His anger was everywhere, fed by a spring, deep and paradoxically hot.
Avvocato Tapinella had been for years somewhat of a joke in the Calabrian town of Nocera Terinese, known as the good-natured lawyer who could be counted on to lose any case entrusted to him. Until . . .
His two-year-old son had developed intractable seizures, and the once precocious little boy had begun an inexorable developmental slowing, mental and physical. The town doctor, Dottore Cotrolaò, had referred the boy at once to the University of Naples, and from there he had seen medical experts in Rome and Milan as well, but there was nothing that could be done. He died in status epilepticus in 1932 at the age of five, no longer precocious. At the cemetery on the day they interred his little boy, Tapinella told Cotrolaò that the experience had been like watching his son, clamped in the jaws of a beast, shaken and slowly eaten alive. Continue reading →
As I write this, here are the top stories, in order, at Buzzfeed:
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And here are the top five at the august New York Times:
Pakistani Court Ousts Premier, Escalating Political Fight
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I first voted in an American national election in 1964. Lyndon Baines Johnson ran against Barry (“Extremism in the defense of liberty is no vice”) Goldwater, the elder-statesman conservative who later successfully persuaded Richard Nixon to resign.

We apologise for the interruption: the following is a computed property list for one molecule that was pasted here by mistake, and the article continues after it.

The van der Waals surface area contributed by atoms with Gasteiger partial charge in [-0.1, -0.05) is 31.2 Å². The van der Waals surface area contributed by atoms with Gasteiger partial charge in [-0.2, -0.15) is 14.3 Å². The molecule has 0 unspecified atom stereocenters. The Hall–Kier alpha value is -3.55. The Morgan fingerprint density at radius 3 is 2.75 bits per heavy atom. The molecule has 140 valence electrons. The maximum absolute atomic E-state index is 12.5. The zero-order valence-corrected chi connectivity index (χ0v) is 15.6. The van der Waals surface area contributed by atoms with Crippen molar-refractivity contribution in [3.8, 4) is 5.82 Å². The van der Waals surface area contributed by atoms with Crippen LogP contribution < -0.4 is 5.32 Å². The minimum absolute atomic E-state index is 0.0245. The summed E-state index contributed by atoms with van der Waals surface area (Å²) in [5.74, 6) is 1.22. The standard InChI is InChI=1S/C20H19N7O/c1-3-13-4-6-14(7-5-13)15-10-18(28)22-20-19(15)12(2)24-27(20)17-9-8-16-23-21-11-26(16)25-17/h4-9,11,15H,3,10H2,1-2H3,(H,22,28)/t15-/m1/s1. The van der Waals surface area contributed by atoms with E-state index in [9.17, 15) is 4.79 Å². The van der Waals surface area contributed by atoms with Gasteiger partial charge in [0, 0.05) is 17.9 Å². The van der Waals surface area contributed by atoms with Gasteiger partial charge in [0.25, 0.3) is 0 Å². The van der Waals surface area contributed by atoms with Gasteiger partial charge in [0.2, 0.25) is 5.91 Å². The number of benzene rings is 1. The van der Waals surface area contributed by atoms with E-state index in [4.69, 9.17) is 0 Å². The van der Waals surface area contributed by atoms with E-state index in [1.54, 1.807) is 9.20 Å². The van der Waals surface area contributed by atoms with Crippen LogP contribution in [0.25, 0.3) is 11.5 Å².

I voted for LBJ. The landslide swept Goldwater into a conservative backwater.
I have voted in every national election since then. But not voting this November has crept into my mind. And it’s not because I believe both candidates for president are hapless morons incapable of governing with some degree of effectiveness. (Yeah, I’ve got my doubts about both of these guys. They’re not that different.) And it’s not because I’ve grown weary of my own senator, the estimable three-termer Chuck Schumer, glomming onto every microphone and minicam he can find.
No, it’s because I’ve come to believe massive amounts of money from very few people have trumped my individual vote. And that money — much of it political largesse from billionaires — has made my individual vote a largely ineffective tool with which to dislodge an incumbent. Continue reading →